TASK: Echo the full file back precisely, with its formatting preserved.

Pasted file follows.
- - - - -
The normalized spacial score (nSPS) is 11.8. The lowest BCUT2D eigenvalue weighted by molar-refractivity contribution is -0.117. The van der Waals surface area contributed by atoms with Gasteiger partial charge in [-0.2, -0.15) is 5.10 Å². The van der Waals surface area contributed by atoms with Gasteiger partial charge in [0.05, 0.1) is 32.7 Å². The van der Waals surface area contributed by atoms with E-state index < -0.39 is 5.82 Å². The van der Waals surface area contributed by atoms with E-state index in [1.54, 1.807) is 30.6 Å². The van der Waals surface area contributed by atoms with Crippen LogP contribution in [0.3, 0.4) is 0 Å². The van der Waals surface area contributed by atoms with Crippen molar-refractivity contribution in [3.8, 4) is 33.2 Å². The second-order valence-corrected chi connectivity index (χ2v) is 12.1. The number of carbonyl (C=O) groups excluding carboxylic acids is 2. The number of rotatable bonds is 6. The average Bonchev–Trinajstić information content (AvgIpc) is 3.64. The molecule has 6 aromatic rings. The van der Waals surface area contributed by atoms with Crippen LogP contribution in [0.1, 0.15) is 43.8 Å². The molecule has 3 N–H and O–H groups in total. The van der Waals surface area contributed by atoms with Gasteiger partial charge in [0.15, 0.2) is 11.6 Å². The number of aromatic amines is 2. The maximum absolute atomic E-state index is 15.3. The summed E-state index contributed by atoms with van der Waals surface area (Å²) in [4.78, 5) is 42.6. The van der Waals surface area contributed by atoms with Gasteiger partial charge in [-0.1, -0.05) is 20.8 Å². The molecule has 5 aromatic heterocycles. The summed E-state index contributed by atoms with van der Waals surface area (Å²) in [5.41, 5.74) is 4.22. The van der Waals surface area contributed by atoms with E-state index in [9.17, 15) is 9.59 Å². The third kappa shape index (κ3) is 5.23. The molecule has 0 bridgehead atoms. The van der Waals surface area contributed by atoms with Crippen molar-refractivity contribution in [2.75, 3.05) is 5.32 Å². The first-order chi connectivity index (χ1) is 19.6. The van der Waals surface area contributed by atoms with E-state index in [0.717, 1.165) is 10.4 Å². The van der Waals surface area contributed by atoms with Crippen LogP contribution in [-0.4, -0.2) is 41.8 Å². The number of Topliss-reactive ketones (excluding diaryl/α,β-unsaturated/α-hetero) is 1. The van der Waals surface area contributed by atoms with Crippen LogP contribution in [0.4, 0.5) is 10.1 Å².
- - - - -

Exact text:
The normalized spacial score (nSPS) is 11.8. The lowest BCUT2D eigenvalue weighted by molar-refractivity contribution is -0.117. The van der Waals surface area contributed by atoms with Gasteiger partial charge in [-0.2, -0.15) is 5.10 Å². The van der Waals surface area contributed by atoms with Gasteiger partial charge in [0.05, 0.1) is 32.7 Å². The van der Waals surface area contributed by atoms with E-state index < -0.39 is 5.82 Å². The van der Waals surface area contributed by atoms with E-state index in [1.54, 1.807) is 30.6 Å². The van der Waals surface area contributed by atoms with Crippen LogP contribution in [0.3, 0.4) is 0 Å². The van der Waals surface area contributed by atoms with Crippen molar-refractivity contribution in [3.8, 4) is 33.2 Å². The second-order valence-corrected chi connectivity index (χ2v) is 12.1. The number of carbonyl (C=O) groups excluding carboxylic acids is 2. The number of rotatable bonds is 6. The average Bonchev–Trinajstić information content (AvgIpc) is 3.64. The molecule has 6 aromatic rings. The van der Waals surface area contributed by atoms with Crippen LogP contribution in [0.1, 0.15) is 43.8 Å². The molecule has 3 N–H and O–H groups in total. The van der Waals surface area contributed by atoms with Gasteiger partial charge in [0.15, 0.2) is 11.6 Å². The number of aromatic amines is 2. The maximum absolute atomic E-state index is 15.3. The summed E-state index contributed by atoms with van der Waals surface area (Å²) in [4.78, 5) is 42.6. The van der Waals surface area contributed by atoms with Gasteiger partial charge in [-0.1, -0.05) is 20.8 Å². The molecule has 5 aromatic heterocycles. The summed E-state index contributed by atoms with van der Waals surface area (Å²) in [5.41, 5.74) is 4.22. The van der Waals surface area contributed by atoms with E-state index in [9.17, 15) is 9.59 Å². The third kappa shape index (κ3) is 5.23. The molecule has 0 bridgehead atoms. The van der Waals surface area contributed by atoms with Crippen molar-refractivity contribution in [2.75, 3.05) is 5.32 Å². The first-order chi connectivity index (χ1) is 19.6. The van der Waals surface area contributed by atoms with E-state index in [0.717, 1.165) is 10.4 Å². The van der Waals surface area contributed by atoms with Crippen LogP contribution in [-0.4, -0.2) is 41.8 Å². The number of Topliss-reactive ketones (excluding diaryl/α,β-unsaturated/α-hetero) is 1. The van der Waals surface area contributed by atoms with Crippen LogP contribution in [0.4, 0.5) is 10.1 Å².